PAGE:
Rates and Determinants of 5-Year Outcomes After Atrial Fibrillation–Related Stroke

Derek T. Hayden, Niamh Hannon, Elizabeth Callaly, Danielle Ní Chróinín, Gillian Horgan, Lorraine Kyne, Joseph Duggan, Eamon Dolan, Killian O'Rourke, David Williams, Sean Murphy, Peter J. Kelly
2015 Stroke  
A trial fibrillation (AF) confers a 5-fold increase in stroke risk and is reported in 13% to 31% of incident ischemic stroke in population studies. 1,2 The prevalence of AF rises steeply with increasing age and is projected to increase 2.5fold within the next 40 years as a result of population growth and aging. 3 These demographic trends in AF incidence and prevalence may yield a substantial rise in the societal burden of AF-related stroke (AF-stroke) in the coming decades. 4, 5 It is well
more » ... lished that AF-stroke is associated with greater early severity, disability, fatality, and cost compared with non-AF stroke. 6-9 However, little population-based data exist on late outcomes and utilization of secondary prevention medication in survivors after AF-stroke. Such data are important when counseling individual patients and families in clinical practice. Accurate data are also essential to inform populationwide health service planning to improve AF detection, stroke Background and Purpose-Demographic trends in atrial fibrillation (AF) incidence may yield a substantial rise in the societal burden of AF-related stroke (AF-stroke). Accurate population-wide outcome data are essential to inform health service planning to improve AF-stroke prevention, and provision of rehabilitation, nursing home, and community supports for AF-stroke survivors. Methods-We investigated rates and determinants of 5-year fatality, stroke recurrence, functional outcomes, and prescribing of secondary prevention medications in AF-stroke in the North Dublin Population Stroke Study. Ascertainment included hot and cold pursuit using multiple overlapping sources. Survival analysis was performed using lifetables and Kaplan-Meier survival curves, and Cox proportional hazard modeling was performed to identify predictors of death and recurrent stroke. Results-Five hundred sixty-eight patients with new stroke were identified, including 177 (31.2%) AF-stroke. At 5 years, 39.2% (confidence interval, 31.5-46.8) of ischemic AF-stroke patients were alive. Congestive heart failure, hypertension, age <65, 65-74 years, and ≥75 years, diabetes mellitus, prior stroke, transient ischemic attack or thromboembolism, vascular disease and female sex (CHA 2 DS 2 -VASc) score (hazard ratio [HR], 1.34; P<0.001), CHADS 2 score (HR 1.42, P=0.004), National Institute of Health Stroke Scale (HR, 1.09; P<0.0001), and subtherapeutic international normalized ratio (<2.0) at stroke onset (HR, 3.29; P=0.003) were independently associated with 5-year fatality, whereas warfarin (HR, 0.40; P=0.001) and statin use after index stroke (HR, 0.52; P=0.005) were associated with improved survival. The 5-year recurrence rate after ischemic AF-stroke was 21.5% (confidence interval, 14.5-31.3). Trends toward greater risk of recurrence were observed for persistent AF (HR, 3.09; P=0.07) and CHA 2 DS 2 -VASc score (HR, 1.34; P=0.07). Nursing home care was needed for 25.9% of patients. Conclusions-AF-stroke is associated with considerable long-term morbidity, fatality, stroke recurrence, and nursing home requirement. Adequately resourced national AF strategies to improve AF detection and prevention are needed. (D.W., S.M.). The online-only Data Supplement is available with this article at http://stroke.ahajournals.org/lookup/suppl/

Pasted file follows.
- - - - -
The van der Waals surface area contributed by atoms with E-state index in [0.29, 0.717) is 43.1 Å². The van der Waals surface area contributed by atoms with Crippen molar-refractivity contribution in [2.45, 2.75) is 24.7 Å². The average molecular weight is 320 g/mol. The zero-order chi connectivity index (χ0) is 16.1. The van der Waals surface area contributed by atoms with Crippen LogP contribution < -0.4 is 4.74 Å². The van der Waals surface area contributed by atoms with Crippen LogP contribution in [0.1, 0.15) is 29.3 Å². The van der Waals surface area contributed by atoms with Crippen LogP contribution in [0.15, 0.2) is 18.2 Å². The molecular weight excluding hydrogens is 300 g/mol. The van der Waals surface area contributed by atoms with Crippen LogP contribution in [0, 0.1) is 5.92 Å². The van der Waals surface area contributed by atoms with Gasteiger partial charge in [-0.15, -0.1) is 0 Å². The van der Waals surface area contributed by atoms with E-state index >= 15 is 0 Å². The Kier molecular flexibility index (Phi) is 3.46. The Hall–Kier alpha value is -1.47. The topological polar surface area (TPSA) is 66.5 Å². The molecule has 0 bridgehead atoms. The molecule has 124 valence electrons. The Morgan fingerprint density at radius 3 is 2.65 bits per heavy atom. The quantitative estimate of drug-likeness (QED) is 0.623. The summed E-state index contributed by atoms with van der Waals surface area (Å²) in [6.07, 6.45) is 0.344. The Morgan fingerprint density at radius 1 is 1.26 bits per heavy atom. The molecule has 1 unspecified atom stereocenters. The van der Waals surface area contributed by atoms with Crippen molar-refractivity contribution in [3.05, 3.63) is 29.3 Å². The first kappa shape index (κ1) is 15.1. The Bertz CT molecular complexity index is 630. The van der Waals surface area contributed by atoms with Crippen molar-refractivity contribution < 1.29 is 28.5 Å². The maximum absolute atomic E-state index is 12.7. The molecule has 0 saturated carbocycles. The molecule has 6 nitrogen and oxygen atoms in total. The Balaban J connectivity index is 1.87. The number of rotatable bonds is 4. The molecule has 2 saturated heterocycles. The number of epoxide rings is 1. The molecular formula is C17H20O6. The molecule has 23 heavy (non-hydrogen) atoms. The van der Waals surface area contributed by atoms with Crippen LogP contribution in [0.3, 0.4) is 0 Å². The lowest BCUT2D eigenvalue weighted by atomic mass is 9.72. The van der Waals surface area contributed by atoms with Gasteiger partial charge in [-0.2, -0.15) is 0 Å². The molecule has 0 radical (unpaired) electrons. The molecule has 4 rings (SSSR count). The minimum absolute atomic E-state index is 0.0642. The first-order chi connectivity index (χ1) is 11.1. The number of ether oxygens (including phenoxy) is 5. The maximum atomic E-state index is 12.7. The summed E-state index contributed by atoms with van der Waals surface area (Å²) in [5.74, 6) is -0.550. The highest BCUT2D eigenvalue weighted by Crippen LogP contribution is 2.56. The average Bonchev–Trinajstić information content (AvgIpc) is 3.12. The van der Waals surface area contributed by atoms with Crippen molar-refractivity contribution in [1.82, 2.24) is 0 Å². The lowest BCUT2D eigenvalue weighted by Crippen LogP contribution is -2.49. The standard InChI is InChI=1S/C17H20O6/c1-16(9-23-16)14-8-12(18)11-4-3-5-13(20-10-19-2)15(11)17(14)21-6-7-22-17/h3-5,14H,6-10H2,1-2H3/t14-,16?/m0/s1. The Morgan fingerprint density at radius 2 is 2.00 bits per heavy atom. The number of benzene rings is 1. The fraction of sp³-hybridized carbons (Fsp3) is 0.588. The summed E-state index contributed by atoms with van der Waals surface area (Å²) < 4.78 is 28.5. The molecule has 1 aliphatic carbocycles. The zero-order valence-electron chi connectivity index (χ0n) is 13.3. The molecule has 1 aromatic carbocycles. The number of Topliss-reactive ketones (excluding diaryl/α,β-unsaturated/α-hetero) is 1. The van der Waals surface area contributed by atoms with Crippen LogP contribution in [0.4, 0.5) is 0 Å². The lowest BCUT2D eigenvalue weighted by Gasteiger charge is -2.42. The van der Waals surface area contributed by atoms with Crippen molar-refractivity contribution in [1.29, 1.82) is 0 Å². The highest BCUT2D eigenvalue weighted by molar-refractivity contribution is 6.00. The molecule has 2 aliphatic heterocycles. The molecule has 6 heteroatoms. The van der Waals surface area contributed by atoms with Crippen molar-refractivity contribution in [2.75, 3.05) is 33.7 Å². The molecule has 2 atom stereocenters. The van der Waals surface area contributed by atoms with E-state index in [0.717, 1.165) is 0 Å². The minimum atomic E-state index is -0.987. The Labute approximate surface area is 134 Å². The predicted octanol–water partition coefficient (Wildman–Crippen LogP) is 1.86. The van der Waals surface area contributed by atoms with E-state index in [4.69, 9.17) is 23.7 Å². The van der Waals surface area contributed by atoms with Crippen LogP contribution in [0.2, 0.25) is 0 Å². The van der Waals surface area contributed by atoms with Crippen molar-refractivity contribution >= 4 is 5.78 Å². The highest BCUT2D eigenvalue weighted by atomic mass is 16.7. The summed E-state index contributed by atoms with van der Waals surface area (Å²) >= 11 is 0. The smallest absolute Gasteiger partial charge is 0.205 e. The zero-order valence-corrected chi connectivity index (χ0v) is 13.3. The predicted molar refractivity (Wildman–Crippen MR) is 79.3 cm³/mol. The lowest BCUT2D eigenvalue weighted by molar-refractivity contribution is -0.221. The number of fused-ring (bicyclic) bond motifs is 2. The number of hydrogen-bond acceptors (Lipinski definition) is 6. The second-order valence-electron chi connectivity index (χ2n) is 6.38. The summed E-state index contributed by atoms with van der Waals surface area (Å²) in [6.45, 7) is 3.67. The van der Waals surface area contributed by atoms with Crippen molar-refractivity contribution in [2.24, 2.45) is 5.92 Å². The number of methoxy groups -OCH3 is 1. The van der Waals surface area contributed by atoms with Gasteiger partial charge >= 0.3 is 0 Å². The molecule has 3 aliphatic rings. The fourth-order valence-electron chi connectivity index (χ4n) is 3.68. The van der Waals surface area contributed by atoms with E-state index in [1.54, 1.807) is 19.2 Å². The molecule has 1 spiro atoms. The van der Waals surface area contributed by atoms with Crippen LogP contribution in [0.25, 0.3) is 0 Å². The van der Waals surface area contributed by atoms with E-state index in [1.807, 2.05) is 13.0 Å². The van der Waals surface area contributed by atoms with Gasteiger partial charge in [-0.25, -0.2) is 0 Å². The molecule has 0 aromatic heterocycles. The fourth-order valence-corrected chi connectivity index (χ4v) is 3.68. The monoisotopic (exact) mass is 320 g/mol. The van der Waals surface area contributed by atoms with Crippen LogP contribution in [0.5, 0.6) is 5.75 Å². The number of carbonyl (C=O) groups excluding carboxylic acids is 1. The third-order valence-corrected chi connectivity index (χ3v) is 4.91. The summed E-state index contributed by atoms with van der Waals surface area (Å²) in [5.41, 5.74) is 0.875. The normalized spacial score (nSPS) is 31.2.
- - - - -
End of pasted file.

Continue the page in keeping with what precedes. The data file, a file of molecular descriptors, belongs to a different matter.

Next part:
doi:10.1161/strokeaha.115.011139 pmid:26470776 fatcat:4gkcaordbjegjorygd4pw7q3ry